All indications point to a changing of the guard in the Arizona Coyotes goal crease. Since leading his team to the Western Conference finals nearly four years ago, Mike Smith, considered among the more productive goalkeepers in the NHL, has had a declining rate of fortune.
Now sidelined as a result of stomach surgery, Smith is not due back in uniform until mid-to late February. By that time, Louis Domingue could emerge as the current net-minder as well as the goalie of the future. In two starts just before Christmas, Domingue shut out the Islanders and defeated the Leafs in a tight, one-goal game. For his purpose, Domingue says he is ready for Prime Time, and assures listeners his confidence level continues to rise.
All of which leaves Smith, approaching 34-years-old (on March 22) in a precarious position. After redeeming a dreadful season a year ago by helping Canada win the World Championships last May, Smith, in training camp, said he felt renewed and ready to restore his glamour of the past.
Despite a strong start, Smith pulled a stomach muscle during a game in Montreal on Nov. 19, and ignored signs the injury was serious. After dropping a 4-1 decision at St. Louis on Dec 8, and the injury more aggravating, Smith elected to have the surgery. Now out until late February, Domingue stepped into the crease and showed he could handle the future.
With the Coyotes for seven games last season, Domingue recorded a 1-3-1 mark and then dispatched back to the AHL Portland Pirates. Recalled after Smith went down after the contest in St. Louis, the 23-year-old native of St-Hyacinthe, Que. turned in three creditable games, and now could be coach Dave Tippett’s go-to goalie.
Playing in three straight games from Dec. 19 to Dec. 26, Domingue registered five out of six standing points for his team, and showed a penchant for playing his position soundly.
“The difference between last year and now is his maturity,” Tippett said after the Coyotes dropped a 4-3 decision to the Kings in overtime Saturday night at home. “It’s also the way he handles himself around the team, and his presence.”
One hint to Domingue’s latest prominence and perhaps future stature was his use by Tippett. After the Christmas holiday, the Coyotes resumed their scheduled with back-to-back games at home against the Kings and at Denver against the Avs the next night. After Domingue defeated the Leafs Dec. 22, Tippett was asked about his goalie rotation for these back-to-back games. “Both will play,” he said, but did not indicate whether Domingue nor Anders Lindback would start against which team.
The fact that Tippett started Domingue against the Kings Saturday at home indicated the rise in his distinction and importance to the team. Coming into play Saturday, the Kings topped the NHL’s Pacific Division and stood eight points ahead of the Coyotes in the division.
For his part, Domingue said the difference between his brief stint last season and success thus far is developing a comfort zone. There is more familiarity and ease, and Domingue is the first to bring this dimension forward.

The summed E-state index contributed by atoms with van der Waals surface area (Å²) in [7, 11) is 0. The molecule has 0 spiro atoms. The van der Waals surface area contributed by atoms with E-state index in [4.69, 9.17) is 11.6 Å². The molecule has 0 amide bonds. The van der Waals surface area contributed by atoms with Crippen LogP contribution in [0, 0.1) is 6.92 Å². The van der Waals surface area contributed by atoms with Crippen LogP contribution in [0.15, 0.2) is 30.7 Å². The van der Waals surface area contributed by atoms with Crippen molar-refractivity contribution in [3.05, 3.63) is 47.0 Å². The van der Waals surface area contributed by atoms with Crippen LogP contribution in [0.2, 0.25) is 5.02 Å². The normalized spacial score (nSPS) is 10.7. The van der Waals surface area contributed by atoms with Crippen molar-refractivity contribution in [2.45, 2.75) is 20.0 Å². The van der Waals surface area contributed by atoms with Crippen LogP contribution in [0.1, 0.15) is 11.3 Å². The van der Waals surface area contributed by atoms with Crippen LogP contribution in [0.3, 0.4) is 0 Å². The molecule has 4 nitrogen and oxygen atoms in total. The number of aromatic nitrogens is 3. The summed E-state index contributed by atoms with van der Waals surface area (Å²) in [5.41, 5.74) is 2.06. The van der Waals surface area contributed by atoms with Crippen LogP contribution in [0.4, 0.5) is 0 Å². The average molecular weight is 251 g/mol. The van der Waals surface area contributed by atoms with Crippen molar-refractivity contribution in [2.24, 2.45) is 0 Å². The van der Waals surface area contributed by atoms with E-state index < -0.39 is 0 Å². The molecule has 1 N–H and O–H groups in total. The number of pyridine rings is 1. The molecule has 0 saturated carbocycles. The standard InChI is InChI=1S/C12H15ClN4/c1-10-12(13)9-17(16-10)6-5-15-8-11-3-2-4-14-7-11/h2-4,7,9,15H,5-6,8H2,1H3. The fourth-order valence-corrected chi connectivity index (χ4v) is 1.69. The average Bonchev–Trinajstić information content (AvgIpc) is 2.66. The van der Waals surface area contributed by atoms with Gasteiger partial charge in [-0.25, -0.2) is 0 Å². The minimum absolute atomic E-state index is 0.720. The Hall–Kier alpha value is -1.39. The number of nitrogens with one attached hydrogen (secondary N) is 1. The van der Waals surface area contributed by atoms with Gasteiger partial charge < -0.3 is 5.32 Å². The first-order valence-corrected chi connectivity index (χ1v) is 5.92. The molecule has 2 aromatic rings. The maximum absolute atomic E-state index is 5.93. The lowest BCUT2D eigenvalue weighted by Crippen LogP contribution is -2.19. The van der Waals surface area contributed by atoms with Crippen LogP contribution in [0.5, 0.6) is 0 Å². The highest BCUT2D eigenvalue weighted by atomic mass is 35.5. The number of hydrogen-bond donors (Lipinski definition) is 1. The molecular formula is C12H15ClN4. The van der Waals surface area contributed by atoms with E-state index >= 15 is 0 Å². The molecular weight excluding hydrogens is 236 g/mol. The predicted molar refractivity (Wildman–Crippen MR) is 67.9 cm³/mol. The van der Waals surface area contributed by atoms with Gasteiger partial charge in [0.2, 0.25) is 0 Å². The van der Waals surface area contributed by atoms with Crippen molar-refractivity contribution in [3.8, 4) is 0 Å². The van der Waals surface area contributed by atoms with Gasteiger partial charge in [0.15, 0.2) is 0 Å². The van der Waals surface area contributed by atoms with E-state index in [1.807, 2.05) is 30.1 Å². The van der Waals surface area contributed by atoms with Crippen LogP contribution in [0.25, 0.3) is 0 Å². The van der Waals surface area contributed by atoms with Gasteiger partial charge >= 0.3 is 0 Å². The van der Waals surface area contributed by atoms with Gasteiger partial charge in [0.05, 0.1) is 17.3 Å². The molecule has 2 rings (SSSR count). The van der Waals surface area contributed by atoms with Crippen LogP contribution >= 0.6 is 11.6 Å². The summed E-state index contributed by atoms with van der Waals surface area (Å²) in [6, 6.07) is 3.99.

“Last season, I didn’t know what to expect,” he said. “Now, I know what’s involved and I am in a better position to prepare for game.”
Coming into the third period against L. A., Domingue held a 1-0 lead, but fell subject to a potent Kings power play. Scoring three times in less than 6 minutes, including two tallies within 2:06, the Kings seemed to have solved Domingue. Yet, the Coyotes responded.
After the Kings’ Jake Muzzin was whistled off with a match penalty at 13:20 of the final period, Antoine Vermette and Oliver Ekman-Larsson each scored on power play within 30 seconds to send this one into overtime. Only when Anze Kopitar danced around the Coyotes’ Viktor Tikhonov in front of the Arizona net and put a back-hander in 26 seconds into overtime did Domingue lose that one point in the standings for his team.
“We got a little out of game,” Domingue said in reference to the Kings’ two-goal lead. “We found a way to bounce, and that was a huge point for us. It felt like a playoff game, and thought we had a good comeback.”
If there might be a clue to his early success, it is Domingue’s ability to anticipate and to aggressively play his position. If he continues to play smart, intelligent hockey, Domingue could easily challenge Smith later this season, and into the future.
Just past the mid-way of the final period Saturday, the Kings were up 3-1 when Jake Muzzin lowered his upper body into the head of Boyd Gordon. After the collision, Gordon was motionless on the ice, and slow to get rise to his skates.
Muzzin received a match penalty on the play and the Coyotes responded with two power goals while he was off. That tied the game, but Kopitar netted the game-winner in overtime. After the game, Gordon’s condition was uncertain and his status for Sunday’s game against Colorado in Denver was not clear.
“The hit was pretty nasty,” was the way Tippett described the contact. “I have not spoken to the medical staff, and I’m not sure if he will play in Denver.”
After Tippett addressed the media Saturday, Gordon’s condition was updated. The veteran forward did not travel to Denver for Sunday’s game.
Mark Brown is a former sports editor for daily newspapers in the Philadelphia and Cincinnati markets. He was named Best Sports Columnist, honorable mention 2004 by the Associated Press Society of Ohio. He is a contributor to major daily newspapers, including the Chicago Sun Times, Philadelphia Inquirer, Honolulu Star-Bulletin, Milwaukee Journal, Arizona Republic, Nashville Tennessean and the Associated Press. He was a Featured Columnist for bleacherreport.com and covered the Arizona Coyotes.